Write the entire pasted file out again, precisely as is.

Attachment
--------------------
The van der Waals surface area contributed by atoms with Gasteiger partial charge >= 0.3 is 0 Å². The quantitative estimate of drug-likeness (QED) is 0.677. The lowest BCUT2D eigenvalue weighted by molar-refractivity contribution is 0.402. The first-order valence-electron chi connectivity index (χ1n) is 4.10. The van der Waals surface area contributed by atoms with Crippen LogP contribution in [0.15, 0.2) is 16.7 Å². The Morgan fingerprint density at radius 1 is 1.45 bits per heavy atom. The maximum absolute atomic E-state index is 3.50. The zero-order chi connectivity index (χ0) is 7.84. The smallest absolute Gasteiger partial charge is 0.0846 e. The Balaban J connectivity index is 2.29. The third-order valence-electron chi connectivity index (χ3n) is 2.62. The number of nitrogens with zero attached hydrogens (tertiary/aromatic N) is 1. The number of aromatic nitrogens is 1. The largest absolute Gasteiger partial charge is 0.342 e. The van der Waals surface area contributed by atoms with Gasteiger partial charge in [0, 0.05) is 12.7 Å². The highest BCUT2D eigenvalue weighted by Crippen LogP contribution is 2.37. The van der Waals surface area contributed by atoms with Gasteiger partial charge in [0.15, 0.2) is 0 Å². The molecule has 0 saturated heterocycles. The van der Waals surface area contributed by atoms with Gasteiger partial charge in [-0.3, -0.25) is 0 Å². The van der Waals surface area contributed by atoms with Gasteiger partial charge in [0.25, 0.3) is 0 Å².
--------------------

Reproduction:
The van der Waals surface area contributed by atoms with Gasteiger partial charge >= 0.3 is 0 Å². The quantitative estimate of drug-likeness (QED) is 0.677. The lowest BCUT2D eigenvalue weighted by molar-refractivity contribution is 0.402. The first-order valence-electron chi connectivity index (χ1n) is 4.10. The van der Waals surface area contributed by atoms with Crippen LogP contribution in [0.15, 0.2) is 16.7 Å². The Morgan fingerprint density at radius 1 is 1.45 bits per heavy atom. The maximum absolute atomic E-state index is 3.50. The zero-order chi connectivity index (χ0) is 7.84. The smallest absolute Gasteiger partial charge is 0.0846 e. The Balaban J connectivity index is 2.29. The third-order valence-electron chi connectivity index (χ3n) is 2.62. The number of nitrogens with zero attached hydrogens (tertiary/aromatic N) is 1. The number of aromatic nitrogens is 1. The largest absolute Gasteiger partial charge is 0.342 e. The van der Waals surface area contributed by atoms with Gasteiger partial charge in [0, 0.05) is 12.7 Å². The highest BCUT2D eigenvalue weighted by Crippen LogP contribution is 2.37. The van der Waals surface area contributed by atoms with Gasteiger partial charge in [0.15, 0.2) is 0 Å². The molecule has 0 saturated heterocycles. The van der Waals surface area contributed by atoms with Gasteiger partial charge in [-0.3, -0.25) is 0 Å². The van der Waals surface area contributed by atoms with Gasteiger partial charge in [0.25, 0.3) is 0 Å².